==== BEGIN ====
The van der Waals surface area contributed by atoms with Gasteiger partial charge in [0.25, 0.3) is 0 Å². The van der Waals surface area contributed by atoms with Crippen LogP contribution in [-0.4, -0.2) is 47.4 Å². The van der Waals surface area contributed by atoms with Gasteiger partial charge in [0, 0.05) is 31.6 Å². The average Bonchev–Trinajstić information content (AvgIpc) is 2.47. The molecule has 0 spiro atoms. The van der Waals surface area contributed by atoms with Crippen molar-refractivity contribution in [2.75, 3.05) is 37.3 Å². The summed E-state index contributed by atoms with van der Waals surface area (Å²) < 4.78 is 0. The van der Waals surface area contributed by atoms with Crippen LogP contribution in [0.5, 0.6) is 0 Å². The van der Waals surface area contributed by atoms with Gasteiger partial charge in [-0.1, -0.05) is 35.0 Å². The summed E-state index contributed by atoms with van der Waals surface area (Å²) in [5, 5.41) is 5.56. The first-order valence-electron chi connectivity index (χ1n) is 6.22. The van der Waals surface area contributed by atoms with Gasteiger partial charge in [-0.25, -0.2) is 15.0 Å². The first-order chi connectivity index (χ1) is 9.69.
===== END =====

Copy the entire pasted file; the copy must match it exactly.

The van der Waals surface area contributed by atoms with Gasteiger partial charge in [0.25, 0.3) is 0 Å². The van der Waals surface area contributed by atoms with Crippen LogP contribution in [-0.4, -0.2) is 47.4 Å². The van der Waals surface area contributed by atoms with Gasteiger partial charge in [0, 0.05) is 31.6 Å². The average Bonchev–Trinajstić information content (AvgIpc) is 2.47. The molecule has 0 spiro atoms. The van der Waals surface area contributed by atoms with Crippen molar-refractivity contribution in [2.75, 3.05) is 37.3 Å². The summed E-state index contributed by atoms with van der Waals surface area (Å²) < 4.78 is 0. The van der Waals surface area contributed by atoms with Crippen LogP contribution in [0.5, 0.6) is 0 Å². The van der Waals surface area contributed by atoms with Gasteiger partial charge in [-0.1, -0.05) is 35.0 Å². The summed E-state index contributed by atoms with van der Waals surface area (Å²) in [5, 5.41) is 5.56. The first-order valence-electron chi connectivity index (χ1n) is 6.22. The van der Waals surface area contributed by atoms with Gasteiger partial charge in [-0.25, -0.2) is 15.0 Å². The first-order chi connectivity index (χ1) is 9.69.